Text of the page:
“Pop let’s go home, I’m ready to go home,” Pannell recalled Scott telling him at that time. “I misread that, thinking he meant it was the end of the day. There is a home we all want to go to. This is not our home,” said Pannell.

Added South Boston Mayor Ed Owens, another of the speakers for the program: “Greg was special person in more ways than one, he left fingerprints all over this community. Everybody he met fell in love with him. The Town of South Boston will really miss him. We need more people like Sgt. Scott, he is one of a kind.” His voice cracking. “On behalf of all the citizens we are thankful to have had him in our lives.”

Scott served in the U.S. Army for 28 years, including multiple tours of Iraq and Afghanistan, before retiring from the military and returning home to South Boston. He joined the faculty at the high school from which he graduated to serve as lead instructor of the JROTC program for the past five years. JROTC cadets were numerous in the crowd at his funeral, and students presented Scott’s family with a plaque and memorial wreath.

“This cloudy afternoon reminds me of 10 months ago when Scott organized a community event for cadets who had died,” said retired Lt. Col. Giles Cutler, who joined the high school JROTC program 14 months ago. It was a reference to the Aug. 28, memorial service at HCHS that Scott organized for Kolby Singleton and Aiden Henderson, two JROTC members who lost their lives on the same day in separate accidents that month.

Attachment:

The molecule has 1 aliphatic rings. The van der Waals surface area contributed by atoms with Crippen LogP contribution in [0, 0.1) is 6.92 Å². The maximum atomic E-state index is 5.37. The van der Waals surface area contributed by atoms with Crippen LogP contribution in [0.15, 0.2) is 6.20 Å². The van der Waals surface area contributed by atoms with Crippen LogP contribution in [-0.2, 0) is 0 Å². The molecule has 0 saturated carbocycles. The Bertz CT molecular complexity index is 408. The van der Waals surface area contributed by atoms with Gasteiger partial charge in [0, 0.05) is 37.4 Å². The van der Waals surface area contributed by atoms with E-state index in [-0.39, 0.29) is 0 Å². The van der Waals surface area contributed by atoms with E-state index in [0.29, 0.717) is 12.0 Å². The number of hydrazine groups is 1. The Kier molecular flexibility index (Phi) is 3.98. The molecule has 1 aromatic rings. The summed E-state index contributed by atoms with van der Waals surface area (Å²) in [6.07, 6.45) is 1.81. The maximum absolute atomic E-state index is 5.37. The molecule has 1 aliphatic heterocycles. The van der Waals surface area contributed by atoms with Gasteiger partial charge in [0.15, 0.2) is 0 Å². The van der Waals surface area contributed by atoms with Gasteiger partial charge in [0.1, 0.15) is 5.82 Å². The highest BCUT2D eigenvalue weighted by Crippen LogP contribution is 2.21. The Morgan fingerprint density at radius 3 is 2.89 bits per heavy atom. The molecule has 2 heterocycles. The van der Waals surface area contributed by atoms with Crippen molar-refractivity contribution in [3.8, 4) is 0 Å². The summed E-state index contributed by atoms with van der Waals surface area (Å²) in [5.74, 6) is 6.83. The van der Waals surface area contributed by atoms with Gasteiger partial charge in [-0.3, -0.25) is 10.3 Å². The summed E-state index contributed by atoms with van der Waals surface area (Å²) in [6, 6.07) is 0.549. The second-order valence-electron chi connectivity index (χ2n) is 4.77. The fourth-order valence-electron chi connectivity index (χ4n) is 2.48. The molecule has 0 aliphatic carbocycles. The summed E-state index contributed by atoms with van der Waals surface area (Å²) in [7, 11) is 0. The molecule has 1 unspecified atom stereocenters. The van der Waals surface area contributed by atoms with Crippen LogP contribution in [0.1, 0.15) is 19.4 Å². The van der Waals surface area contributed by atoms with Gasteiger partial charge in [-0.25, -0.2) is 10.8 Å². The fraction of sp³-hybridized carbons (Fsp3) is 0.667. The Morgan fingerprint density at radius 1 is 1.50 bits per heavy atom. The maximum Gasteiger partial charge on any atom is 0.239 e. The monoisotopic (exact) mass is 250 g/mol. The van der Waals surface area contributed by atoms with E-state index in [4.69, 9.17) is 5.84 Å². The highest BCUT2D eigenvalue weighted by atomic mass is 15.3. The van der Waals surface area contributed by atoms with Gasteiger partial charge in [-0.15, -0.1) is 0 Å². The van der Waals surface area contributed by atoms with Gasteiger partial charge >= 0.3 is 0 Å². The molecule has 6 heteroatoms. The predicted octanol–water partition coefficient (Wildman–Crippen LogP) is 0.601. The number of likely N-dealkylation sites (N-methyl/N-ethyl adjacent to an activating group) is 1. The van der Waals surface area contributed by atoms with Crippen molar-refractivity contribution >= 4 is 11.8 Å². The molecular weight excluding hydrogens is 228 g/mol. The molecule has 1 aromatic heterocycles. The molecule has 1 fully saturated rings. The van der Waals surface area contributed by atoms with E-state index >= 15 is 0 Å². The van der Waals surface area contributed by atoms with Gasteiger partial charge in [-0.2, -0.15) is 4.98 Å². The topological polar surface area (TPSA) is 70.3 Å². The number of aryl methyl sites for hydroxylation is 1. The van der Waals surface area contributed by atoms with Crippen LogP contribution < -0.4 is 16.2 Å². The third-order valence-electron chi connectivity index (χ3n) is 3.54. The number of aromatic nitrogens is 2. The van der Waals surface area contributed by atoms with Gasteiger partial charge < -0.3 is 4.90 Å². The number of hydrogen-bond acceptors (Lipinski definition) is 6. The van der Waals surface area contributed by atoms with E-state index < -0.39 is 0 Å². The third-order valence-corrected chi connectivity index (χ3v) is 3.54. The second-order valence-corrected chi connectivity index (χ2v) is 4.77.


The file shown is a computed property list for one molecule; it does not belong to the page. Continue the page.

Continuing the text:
“The dark cloud and storm could have ruined the event. I was praying the storm would pass,” recalled Cutler. “On Monday, I shared my prayers with Mr. Scott for the storm to pass and he said he prayed, too. Mr. Scott said, ‘Did you see what God did? He moved that cloud.’ Mr. Scott was a man of prayer and truly a person who reached out to others.”

Shared HCHS Principal Michael Lewis, “He always put everyone else first. My favorite thing he’d say to me [in difficult times], he would point his finger at me and say, ‘That’s just too easy.’

“It’s not going to be easy to let go of Mr. Scott today,” said Lewis.

Sylvia Dailey, one of the musical performers at Sunday’s service, chose to sing one of her late friend’s favorite gospel spirituals, “I Won’t Complain.” “When I would return home, Greg would make it his business to make sure I got up to sing at church,” said Dailey with a smile.

Her performance of the song brought Scott’s mother to her feet, tears flowing.

Also performing was Marque Medley, who sang “Spirit Fall Down.”

“A true living giant legend has fallen. He epitomizes the character we should live,” said Pannell. “Scott was the man to feed you if you were hungry, take you home if you need a place to sleep, and give you clothes if you had none. A true soldier.”

Scott’s family was presented with several resolutions. One recognized his devotion and faithful dedication to his church, Mount Olive Baptist Church on North Main Street. Other recognitions came from the Town of South Boston, Sinai Elementary School, American Legion Post 99, and the Halifax County School Board.

Burial with military rites was held after the service at Oak Ridge Cemetery.